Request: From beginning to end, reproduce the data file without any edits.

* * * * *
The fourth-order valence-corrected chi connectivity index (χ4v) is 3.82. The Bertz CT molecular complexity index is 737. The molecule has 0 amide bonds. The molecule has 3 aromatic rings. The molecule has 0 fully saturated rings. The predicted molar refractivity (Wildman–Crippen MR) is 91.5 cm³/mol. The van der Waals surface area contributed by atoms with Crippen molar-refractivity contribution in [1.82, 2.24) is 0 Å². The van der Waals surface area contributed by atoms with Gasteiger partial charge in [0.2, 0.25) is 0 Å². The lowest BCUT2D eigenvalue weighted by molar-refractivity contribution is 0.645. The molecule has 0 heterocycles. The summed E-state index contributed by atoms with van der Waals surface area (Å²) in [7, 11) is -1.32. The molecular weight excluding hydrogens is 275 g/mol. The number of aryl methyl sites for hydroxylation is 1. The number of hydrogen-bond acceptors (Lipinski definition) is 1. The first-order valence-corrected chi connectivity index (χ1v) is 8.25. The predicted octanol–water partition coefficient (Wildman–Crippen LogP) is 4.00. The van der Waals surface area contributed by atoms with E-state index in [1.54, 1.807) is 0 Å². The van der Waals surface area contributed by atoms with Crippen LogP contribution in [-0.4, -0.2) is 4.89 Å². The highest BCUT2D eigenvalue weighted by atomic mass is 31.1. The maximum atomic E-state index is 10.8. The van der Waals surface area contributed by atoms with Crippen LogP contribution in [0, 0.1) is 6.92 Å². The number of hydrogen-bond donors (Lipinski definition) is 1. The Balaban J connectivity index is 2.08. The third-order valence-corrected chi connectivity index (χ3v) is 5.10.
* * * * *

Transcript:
The fourth-order valence-corrected chi connectivity index (χ4v) is 3.82. The Bertz CT molecular complexity index is 737. The molecule has 0 amide bonds. The molecule has 3 aromatic rings. The molecule has 0 fully saturated rings. The predicted molar refractivity (Wildman–Crippen MR) is 91.5 cm³/mol. The van der Waals surface area contributed by atoms with Crippen molar-refractivity contribution in [1.82, 2.24) is 0 Å². The van der Waals surface area contributed by atoms with Gasteiger partial charge in [0.2, 0.25) is 0 Å². The lowest BCUT2D eigenvalue weighted by molar-refractivity contribution is 0.645. The molecule has 0 heterocycles. The summed E-state index contributed by atoms with van der Waals surface area (Å²) in [7, 11) is -1.32. The molecular weight excluding hydrogens is 275 g/mol. The number of aryl methyl sites for hydroxylation is 1. The number of hydrogen-bond acceptors (Lipinski definition) is 1. The first-order valence-corrected chi connectivity index (χ1v) is 8.25. The predicted octanol–water partition coefficient (Wildman–Crippen LogP) is 4.00. The van der Waals surface area contributed by atoms with E-state index in [1.54, 1.807) is 0 Å². The van der Waals surface area contributed by atoms with Crippen LogP contribution in [-0.4, -0.2) is 4.89 Å². The highest BCUT2D eigenvalue weighted by atomic mass is 31.1. The maximum atomic E-state index is 10.8. The van der Waals surface area contributed by atoms with Crippen LogP contribution in [0, 0.1) is 6.92 Å². The number of hydrogen-bond donors (Lipinski definition) is 1. The Balaban J connectivity index is 2.08. The third-order valence-corrected chi connectivity index (χ3v) is 5.10.